Industry City rezoning is effectively dead

Council member Menchaca says he will oppose the campus owners’ application

TRD New York /
Jul.July 28, 2020 11:12 AM
Council member Carlos Menchaca and Industry City (Getty, Wikipedia)

Council member Carlos Menchaca and Industry City (Getty, Wikipedia)

Plans to rezone Industry City are, once again, dead on arrival — should the developer decide to move forward.

Brooklyn Council member Carlos Menchaca said in an Instagram video posted Tuesday that he “strongly opposes” the rezoning. Under City Council custom, as the local member, he has the power to make or break the proposal.

“I made it very clear that I would not support Industry City’s rezoning unless certain conditions were met. Those conditions were not met,” Menchaca said, likely referring in part to the developers’ failure to remove hotels from the application. “Industry City’s rezoning will make it more difficult for working people to live in Sunset Park. And our city’s land use process? Well, it favors corporate developers as they profit off the displacement of working-class workers.”

Representatives for the development team — a partnership between Jamestown, Belvedere Capital, Cammeby’s International and Angelo, Gordon & Co. — had told Politico New York on Monday that it was considering pulling its $1 billion rezoning plans because of “a number of convergent factors” — that the concessions Menchaca was seeking were too steep and that the industrial campus is proving to be attractive to tenants under the current zoning.

But it is still unclear whether the application will be pulled, Lee Silberstein, a spokesperson for the developers, told The Real Deal Tuesday. Citing the economic downturn caused by the pandemic, he said, “Often, in times of great crisis, great leaders emerge. We are hoping that will be the case in our effort to work with city leaders to fully implement a plan to create 20,000 jobs and generate hundreds of millions of dollars in taxes.”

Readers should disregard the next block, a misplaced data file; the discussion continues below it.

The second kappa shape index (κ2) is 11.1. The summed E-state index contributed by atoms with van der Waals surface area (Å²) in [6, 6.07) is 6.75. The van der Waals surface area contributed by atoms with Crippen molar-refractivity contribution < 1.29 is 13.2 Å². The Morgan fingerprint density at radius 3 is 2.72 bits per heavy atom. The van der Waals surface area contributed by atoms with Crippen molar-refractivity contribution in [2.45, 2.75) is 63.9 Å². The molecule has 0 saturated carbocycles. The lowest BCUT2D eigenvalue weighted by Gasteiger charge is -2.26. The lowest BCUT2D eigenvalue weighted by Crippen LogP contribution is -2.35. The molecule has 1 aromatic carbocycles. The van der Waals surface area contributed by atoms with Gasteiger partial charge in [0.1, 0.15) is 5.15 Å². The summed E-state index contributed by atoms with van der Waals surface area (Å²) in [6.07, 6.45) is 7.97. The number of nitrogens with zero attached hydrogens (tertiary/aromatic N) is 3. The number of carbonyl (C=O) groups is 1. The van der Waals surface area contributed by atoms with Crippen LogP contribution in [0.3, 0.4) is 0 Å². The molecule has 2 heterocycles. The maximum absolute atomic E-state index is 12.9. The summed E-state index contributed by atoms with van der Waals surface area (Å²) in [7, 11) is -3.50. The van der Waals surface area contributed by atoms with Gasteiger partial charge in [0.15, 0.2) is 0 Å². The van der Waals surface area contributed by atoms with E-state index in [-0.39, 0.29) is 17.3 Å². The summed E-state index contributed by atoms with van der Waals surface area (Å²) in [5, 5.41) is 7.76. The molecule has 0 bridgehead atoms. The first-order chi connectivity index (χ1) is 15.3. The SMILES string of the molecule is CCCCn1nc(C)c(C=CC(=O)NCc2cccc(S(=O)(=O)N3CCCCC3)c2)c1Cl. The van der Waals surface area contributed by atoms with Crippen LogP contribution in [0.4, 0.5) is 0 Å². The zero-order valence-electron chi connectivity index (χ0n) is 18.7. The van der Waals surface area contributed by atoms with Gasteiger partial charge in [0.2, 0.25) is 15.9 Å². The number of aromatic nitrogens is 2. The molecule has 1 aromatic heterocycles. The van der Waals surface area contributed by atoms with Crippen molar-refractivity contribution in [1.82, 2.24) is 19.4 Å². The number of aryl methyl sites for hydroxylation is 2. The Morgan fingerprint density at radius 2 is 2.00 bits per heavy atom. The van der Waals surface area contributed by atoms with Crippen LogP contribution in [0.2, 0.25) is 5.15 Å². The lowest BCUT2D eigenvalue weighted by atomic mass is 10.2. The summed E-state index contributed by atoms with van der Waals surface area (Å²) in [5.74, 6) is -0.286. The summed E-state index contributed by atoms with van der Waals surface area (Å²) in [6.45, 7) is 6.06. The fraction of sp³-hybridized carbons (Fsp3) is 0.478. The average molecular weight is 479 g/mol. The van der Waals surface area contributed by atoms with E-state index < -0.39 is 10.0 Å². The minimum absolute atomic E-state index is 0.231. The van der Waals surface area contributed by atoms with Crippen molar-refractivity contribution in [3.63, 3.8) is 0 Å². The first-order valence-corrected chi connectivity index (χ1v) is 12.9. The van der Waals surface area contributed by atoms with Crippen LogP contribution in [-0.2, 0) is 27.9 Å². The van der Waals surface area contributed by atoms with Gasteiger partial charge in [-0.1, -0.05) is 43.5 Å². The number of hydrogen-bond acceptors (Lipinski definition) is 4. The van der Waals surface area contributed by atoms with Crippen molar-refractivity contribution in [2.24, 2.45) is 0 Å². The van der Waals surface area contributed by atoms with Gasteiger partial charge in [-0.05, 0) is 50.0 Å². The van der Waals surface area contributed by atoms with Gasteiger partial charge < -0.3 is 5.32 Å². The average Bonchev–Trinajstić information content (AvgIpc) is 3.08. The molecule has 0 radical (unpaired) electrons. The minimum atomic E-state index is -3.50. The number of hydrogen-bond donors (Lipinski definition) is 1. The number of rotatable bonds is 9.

Silberstein may have been expressing hope that City Council Speaker Corey Johnson would negotiate a rezoning and marshall support from Menchaca’s colleagues to approve it.

Traditionally, the local member’s position decides the fate of a rezoning as the other 50 members fall in line, in order to be afforded that same power on applications in their own districts. But on rare occasions, a speaker will override that, generally on matters that affect areas beyond the local member’s district.

Menchaca clearly expects to decide the fate of Industry City’s rezoning application. In March 2019, citing concerns over displacement and gentrification in Sunset Park, Menchaca warned that the application would be “dead on arrival” if the development team did not delay entering Ulurp.

Back in September, after delaying the process, Menchaca said the rezoning application could proceed if the development team made certain concessions. The application to rezone the 35-acre complex, which would allow for more retail, academic space and offices, as well as a pair of hotels, at the Third Avenue site, began the city’s seven-month land-use review process in October. Due to the coronavirus, the process has been halted since March and is expected to restart in September.

Since entering Ulurp, the application faced opposition from local community boards, while Brooklyn Borough President Eric Adams supported certain aspects of the rezoning and opposed others. In a March letter to City Planning, Adams notes that Menchaca would lend his support to the rezoning only if hotels were removed from the application. Though Industry City CEO Andrew Kimball agreed to this condition, according to Adams, hotels remained part of the application.

For “technical, procedural” reasons, Silberstein said the plan was to remove hotels from the proposal once it moved to the City Council.

Typically, contentious negotiations between developers and the local member are decided at the end of the seven-month process, just before the vote. It is exceedingly rare for a member to declare an application dead midway through.

Write to Kathryn Brenzel at [email protected].


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